Ammo

50 GI vs 50 AE – Important Differences Between These Calibers

When it comes to choosing a powerful handgun, the caliber of the ammunition is one of the most important factors to consider. The .50 GI and .50 AE are two of the most popular and powerful calibers on the market today. While they may seem similar, there are some important differences between the two. In this guide, we will explore the differences between these two calibers to help you make an informed decision when choosing your next handgun.


What Is The Main Difference Between 50 GI & 50 AE?

comparison of handgun ammo 50 AE vs 50 GI


1) Size Comparison

.50 GI:

  • Case Type – Rebated rim, straight
  • Bullet diameter – .500 in
  • Neck diameter – .526 in
  • Base diameter – .526 in
  • Rim diameter – .480 in
  • Case length – .899 in
  • Overall length – 1.221 in
  • Maximum pressure (SAAMI) – 23,000 psi (160 MPa)

 

.50 AE:

  • Case Type – Rebated rim, straight
  • Bullet diameter – .500 in
  • Neck diameter – .531 in
  • Base diameter – .543 in
  • Rim diameter – .514 in
  • Case length – 1.285 in
  • Overall length – 1.610 in
  • Maximum pressure (SAAMI) – 36,000 psi (250 MPa)

The .50 GI and AE have the same diameter, yet the .50 AE is an overall much larger cartridge – allowing for a higher case capacity. The .50 AE also has a much higher maximum pressure – making it a more powerful round but also producing more felt recoil. We saw in our comparison of the smaller 9mm 115 & 124 grain ammo that bullet size is a major factor!


2) Stopping Power Comparison

Image of 50 AE handgun ammo

We all know how important stopping power is for self-defense guns – the ability for a gun to effectively take down a target is a must! Stopping power is largely influenced by the kinetic energy a bullet carries.

A 300-grain .50 GI round produces 350 ft-lbs worth of energy. Meanwhile, when leaving the barrel, the .50 AE produces an impressive 1,449 ft-lbs of kinetic energy.

From the above-mentioned muzzle energy figures, it is obvious that the .50 AE has the higher stopping power – producing almost x5 the kinetic energy the .50 GI ammunition produces. Therefore, the .50 AE caliber is the winner in terms of stopping power. Just like we saw in our analysis of the 22 and 17 rimfire ammo, stopping power has a real impact on the use case of a cartridge.


3) Price Comparison

These two different types cartridges are priced fairly similarly. You can expect to pay anywhere in the range of $2-$4 per round. The 50 GI tends to be cheaper as it is cheaper to produce because it needs less gunpowder.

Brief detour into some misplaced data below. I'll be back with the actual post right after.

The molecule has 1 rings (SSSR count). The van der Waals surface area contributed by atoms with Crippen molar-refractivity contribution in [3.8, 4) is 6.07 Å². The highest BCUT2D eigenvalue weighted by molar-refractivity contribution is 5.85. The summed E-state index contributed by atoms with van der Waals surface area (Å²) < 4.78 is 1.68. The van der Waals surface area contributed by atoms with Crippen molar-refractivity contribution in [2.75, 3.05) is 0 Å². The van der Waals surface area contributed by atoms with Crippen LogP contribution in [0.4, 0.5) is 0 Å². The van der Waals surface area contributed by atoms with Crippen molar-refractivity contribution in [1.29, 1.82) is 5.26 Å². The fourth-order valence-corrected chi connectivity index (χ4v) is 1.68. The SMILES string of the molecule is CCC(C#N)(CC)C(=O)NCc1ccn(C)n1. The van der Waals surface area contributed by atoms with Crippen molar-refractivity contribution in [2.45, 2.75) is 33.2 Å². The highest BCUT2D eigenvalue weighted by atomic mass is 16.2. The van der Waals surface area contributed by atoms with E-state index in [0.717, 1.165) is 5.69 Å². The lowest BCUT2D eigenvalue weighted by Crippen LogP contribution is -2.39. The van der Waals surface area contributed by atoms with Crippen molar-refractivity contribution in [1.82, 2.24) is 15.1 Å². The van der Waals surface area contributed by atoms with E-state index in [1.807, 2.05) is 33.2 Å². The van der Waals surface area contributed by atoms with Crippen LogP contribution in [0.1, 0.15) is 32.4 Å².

4) Ammo Availability

The .50 GI isn’t that popular a round – so its ammo is quite scarce to acquire for your Guncrafter Industries Model No.1. In comparison, the mass adoption of the 50 Action Express in the Desert Eagle pistol led to ammo being produced in surplus, and therefore, ammo can be easily found.


Pros & Cons Of Using The 50 GI Ammo

Pros:

  • Less Recoil
  • Cheaper ammunition
  • Higher accuracy
  • Easier to handle

Cons:

  • Ammunition is scarce

Pros & Cons Of Using The 50 AE Ammo

Pros:

  • More Powerful
  • Ammo In Abundance
  • Versatile

Cons:

  • More Recoil – The .50 AE is less accurate due to more recoil being produced. It also makes weapons with sights more difficult to handle and shoot because of the recoil
  • Ammo is a bit more expensive

When Is The 50 GI Best?

Similar to the .45 ACP, the 50 GI is best for when people want a self-defense weapon. Just like we saw in our comparison of the 30-06 and 223 Rem ammo, a self-defense weapon that is easy to handle and won’t produce excessive recoil is ideal.


When Is The 50 AE Best?

The 50 AE is ideal for when people want a heavy-hitting, highly powerful pistol round and who aren’t bothered by handgun recoil. The 50 AE is also perfect for hunting purposes, as it carries enough energy to deliver a lethal blow to medium game.


Frequently Asked Questions

Is 50 cal the same as 50 AE?

No, the cartridges' size differs. The .50 AE is a much larger cartridge and also produces much more energy.

Is 50 GI good for self defense?

Yes, the 50 GI is a good self-defense weapon - producing low recoil and easy to maneuver, making it ideal for self-defense.

What is a Glock 50 GI?

A Glock 50 GI is a Glock 21 that has been converted to the 50 GI platform.

What is 50 AE used for?

The 50 AE, used in the Desert Eagle pistol, is ideal for silhouette shooting, hunting, and target shooting (plinking).

What does the AE mean in 50 AE?

The AE in 50 AE means action express.

What is the difference between .50 AE and .50 Beowulf?

The .50 Beowulf has a larger cartridge length than the .50 AE. Additionally, the .50 Beowulf is mainly used in the AR-15 platform, whereas the .50 AE is used in the handgun platform.

The Bottom Line

Two cartridges with identical bullet diameters, yet they couldn’t be more different. The .50 GI is ideal for self-defense purposes. At the same time, the .50 AE is the perfect addition to your rifle when hunting and target shooting – providing you with the necessary backup when situations get too close for comfort. If you enjoy our articles and want a deeper understanding of ammunition. Then consider our article on “how fast does a bullet travel” – where we take a deep dive into the intricacies of what affects the speed of a bullet.

About the author

Patrick Howard

I have been working as a gunsmith for 20 years. Rain, fog, moisture, high temperature, or even snow are all the things a product must withstand in order to be recommended by me.

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